Using the MDM Application Toolkit to build MDM-centric business processes, Part 2: Performing CRUD operations against MDM using the Application Toolkit

This is the second in a series of articles that describe how to create process applications for master data by using IBM Business Process Manager (BPM). Specifically, this series refers to the InfoSphere Master Data Management (MDM) Application Toolkit and IBM BPM 8.0.1, both of which are provided with InfoSphere MDM 11.0. This article focuses on extending the Hello World scenario to perform a full set of create, retrieve, update, and delete (CRUD) operations against an MDM operational server. The article shows you how to create human services quickly and simply within BPM to drive operations on the MDM server. I start by constructing a create process, and then proceed with update, delete, and retrieve. This article focuses on the speed and simplicity with which you can create CRUD business processes using the MDM Application Toolkit. While more advanced interactions are possible, they are deferred for later articles in the series

Doug Cowie (doug.cowie@uk.ibm.com), Software Engineer, IBM

Doug CowieDoug Cowie is a software engineer on the MDM Application Toolkit team at IBM's Hursley labs. He joined IBM after finishing his Master's degree at the University of Bristol, and has previously worked on the User Interface Generator and other projects.



24 October 2013

Overview

This article demonstrates how to use the MDM Application Toolkit to create a simple CRUD Human Service. The building blocks for performing these kinds of operations in BPM are integration service nodes. The MDM Application Toolkit provides a range of these integration services. In this article, you use the MDM Create, MDM Update, MDM Get, and MDM Delete integration services. These are easy to use, simplified integration services that facilitate the rapid development of MDM enabled business processes. The MDM Application Toolkit also provides integration services for interacting with the hierarchical tree Coach View and for performing advanced physical operations against an MDM server. These integration services will be described in subsequent articles in this series.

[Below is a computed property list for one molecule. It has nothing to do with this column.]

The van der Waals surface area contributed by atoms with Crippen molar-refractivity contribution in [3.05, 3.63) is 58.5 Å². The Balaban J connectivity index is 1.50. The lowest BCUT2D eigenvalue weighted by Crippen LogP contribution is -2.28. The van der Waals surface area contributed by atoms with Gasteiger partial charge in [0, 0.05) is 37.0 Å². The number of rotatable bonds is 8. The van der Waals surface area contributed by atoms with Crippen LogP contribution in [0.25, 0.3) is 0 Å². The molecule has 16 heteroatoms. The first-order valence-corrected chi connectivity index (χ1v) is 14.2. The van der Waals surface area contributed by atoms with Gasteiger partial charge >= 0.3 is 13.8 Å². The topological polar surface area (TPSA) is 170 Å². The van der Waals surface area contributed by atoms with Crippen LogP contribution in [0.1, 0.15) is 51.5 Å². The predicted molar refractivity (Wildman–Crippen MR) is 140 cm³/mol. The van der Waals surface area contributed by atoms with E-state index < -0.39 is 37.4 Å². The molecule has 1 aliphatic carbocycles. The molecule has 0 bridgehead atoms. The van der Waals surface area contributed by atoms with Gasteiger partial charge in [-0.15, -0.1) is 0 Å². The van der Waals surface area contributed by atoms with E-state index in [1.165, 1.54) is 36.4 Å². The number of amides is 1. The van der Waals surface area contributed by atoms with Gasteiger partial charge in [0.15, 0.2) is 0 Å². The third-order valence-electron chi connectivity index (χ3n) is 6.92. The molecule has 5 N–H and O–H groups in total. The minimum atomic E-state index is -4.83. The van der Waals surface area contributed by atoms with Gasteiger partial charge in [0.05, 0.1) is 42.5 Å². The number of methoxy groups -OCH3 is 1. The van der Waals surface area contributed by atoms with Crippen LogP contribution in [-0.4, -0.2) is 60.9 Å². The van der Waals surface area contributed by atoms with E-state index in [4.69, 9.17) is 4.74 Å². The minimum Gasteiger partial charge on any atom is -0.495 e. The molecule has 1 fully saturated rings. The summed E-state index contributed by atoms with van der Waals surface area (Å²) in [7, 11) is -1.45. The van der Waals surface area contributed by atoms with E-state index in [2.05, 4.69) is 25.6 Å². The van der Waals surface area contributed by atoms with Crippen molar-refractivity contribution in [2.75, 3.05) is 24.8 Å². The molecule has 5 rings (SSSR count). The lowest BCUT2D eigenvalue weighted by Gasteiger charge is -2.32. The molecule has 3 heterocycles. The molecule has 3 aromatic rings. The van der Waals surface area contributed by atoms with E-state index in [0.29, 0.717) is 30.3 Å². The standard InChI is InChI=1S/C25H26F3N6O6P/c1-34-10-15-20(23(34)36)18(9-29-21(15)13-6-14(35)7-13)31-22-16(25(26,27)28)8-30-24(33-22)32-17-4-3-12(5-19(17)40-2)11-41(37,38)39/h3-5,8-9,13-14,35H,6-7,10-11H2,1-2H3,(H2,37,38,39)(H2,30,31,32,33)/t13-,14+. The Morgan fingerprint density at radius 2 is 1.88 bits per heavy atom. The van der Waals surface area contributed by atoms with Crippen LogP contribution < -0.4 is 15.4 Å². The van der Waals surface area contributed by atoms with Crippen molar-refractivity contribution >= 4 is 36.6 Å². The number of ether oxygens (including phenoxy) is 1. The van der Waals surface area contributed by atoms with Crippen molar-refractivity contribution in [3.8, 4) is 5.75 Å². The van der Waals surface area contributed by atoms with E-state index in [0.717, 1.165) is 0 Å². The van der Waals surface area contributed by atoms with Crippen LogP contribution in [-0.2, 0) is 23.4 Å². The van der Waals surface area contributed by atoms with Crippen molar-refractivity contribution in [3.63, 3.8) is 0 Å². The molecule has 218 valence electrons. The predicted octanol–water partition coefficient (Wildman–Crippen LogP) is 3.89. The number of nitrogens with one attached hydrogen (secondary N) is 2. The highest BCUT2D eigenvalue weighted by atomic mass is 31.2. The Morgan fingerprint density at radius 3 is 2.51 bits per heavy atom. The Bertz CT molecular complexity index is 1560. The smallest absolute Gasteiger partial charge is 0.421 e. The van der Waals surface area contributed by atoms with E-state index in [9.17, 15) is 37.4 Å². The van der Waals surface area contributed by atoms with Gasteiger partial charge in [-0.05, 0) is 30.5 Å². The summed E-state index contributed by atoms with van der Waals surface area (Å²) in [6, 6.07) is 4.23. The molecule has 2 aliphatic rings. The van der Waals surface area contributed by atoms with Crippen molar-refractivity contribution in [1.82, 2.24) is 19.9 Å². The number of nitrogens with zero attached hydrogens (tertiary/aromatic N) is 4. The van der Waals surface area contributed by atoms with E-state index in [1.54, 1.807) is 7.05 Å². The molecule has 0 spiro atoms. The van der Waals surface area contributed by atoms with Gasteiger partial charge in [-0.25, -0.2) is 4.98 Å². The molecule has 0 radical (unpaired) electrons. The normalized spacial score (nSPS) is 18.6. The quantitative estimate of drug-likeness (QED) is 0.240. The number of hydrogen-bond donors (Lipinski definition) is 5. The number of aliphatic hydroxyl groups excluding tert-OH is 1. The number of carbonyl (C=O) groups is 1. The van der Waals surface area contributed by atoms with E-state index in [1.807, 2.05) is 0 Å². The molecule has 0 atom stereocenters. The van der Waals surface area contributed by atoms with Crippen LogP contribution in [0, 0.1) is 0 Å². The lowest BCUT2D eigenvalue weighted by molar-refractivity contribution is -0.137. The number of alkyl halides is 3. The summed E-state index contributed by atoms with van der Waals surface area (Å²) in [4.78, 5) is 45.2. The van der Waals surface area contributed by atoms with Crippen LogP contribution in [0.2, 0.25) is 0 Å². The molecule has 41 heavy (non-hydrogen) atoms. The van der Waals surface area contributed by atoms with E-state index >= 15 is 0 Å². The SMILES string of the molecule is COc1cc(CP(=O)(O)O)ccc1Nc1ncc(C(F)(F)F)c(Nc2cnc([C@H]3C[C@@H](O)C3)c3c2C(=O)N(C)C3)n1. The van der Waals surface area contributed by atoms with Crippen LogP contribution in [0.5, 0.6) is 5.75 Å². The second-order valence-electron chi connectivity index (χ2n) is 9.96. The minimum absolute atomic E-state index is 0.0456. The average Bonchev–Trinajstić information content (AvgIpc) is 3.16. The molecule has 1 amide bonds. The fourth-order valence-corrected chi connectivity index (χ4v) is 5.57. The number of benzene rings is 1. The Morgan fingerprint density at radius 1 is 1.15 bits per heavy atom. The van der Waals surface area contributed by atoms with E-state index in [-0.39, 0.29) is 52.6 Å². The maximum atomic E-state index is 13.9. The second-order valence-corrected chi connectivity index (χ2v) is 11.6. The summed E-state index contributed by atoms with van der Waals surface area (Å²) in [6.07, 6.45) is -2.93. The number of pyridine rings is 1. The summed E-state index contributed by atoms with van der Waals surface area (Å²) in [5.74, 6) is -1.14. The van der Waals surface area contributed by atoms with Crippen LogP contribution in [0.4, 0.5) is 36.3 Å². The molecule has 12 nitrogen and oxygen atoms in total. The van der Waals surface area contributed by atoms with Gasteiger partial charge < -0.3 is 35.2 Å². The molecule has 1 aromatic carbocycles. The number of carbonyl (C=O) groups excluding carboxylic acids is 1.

Preparing to build the services

The MDM Application Toolkit provides the integration services. To use those integration services, data types are required for the input and output parameters. Some of these data types are part of the Application Toolkit, such as the MDM_Connection business object. An instance of this business object is required by each of the four integration services that are covered in this article because the MDM_Connection data type specifies which MDM server to perform operations against.

Additionally, business objects that represent the data model of the MDM server are required. The simplest way of creating these business objects is using the BPM feature that creates business objects from a WSDL file. To make this process easier, the MDM Workbench has a wizard to create and export an appropriate WSDL file from a virtual or physical MDM environment.

Building a Create Coach

Continuing from the previous article in the series, this article assumes that you have already imported the virtual data types and have created a simple search operation in the IBM Process Designer.

  1. To build the CRUD Coach, first create a new Human Service, and call it CRUD Process.
  2. Drag a Coach on to the human service and call it create.
  3. Switch to the Variables tab and create two private variables.
    • Call the first variable connection, and set its type to be MDM_Connection. Select the Has Default check box. Copy in the connection details that you used for the Search and Results Process in the article in Part 1 of this series.
    • Call the second variable newPerson and set the type to PERSON.
    Figure 1. Screen capture of variables needed for the Create Coach
    A screen capture of Process Designer showing the creation of variables needed for a Create service
  4. Switch to the Coaches tab and create a coach for two sets of attributes. The first set of attributes is for the LGLNAME business object and the other set is for the HOMEADDR business object.

I used a combination of BPMs Vertical Section and Horizontal Section layout controls to build the coach shown in Figure 2. To create all the attribute fields (textboxes, and so forth), expand newPerson under the Variables part of the Palette and drag the LGLNAME and HOMEADDR business objects onto the Coach.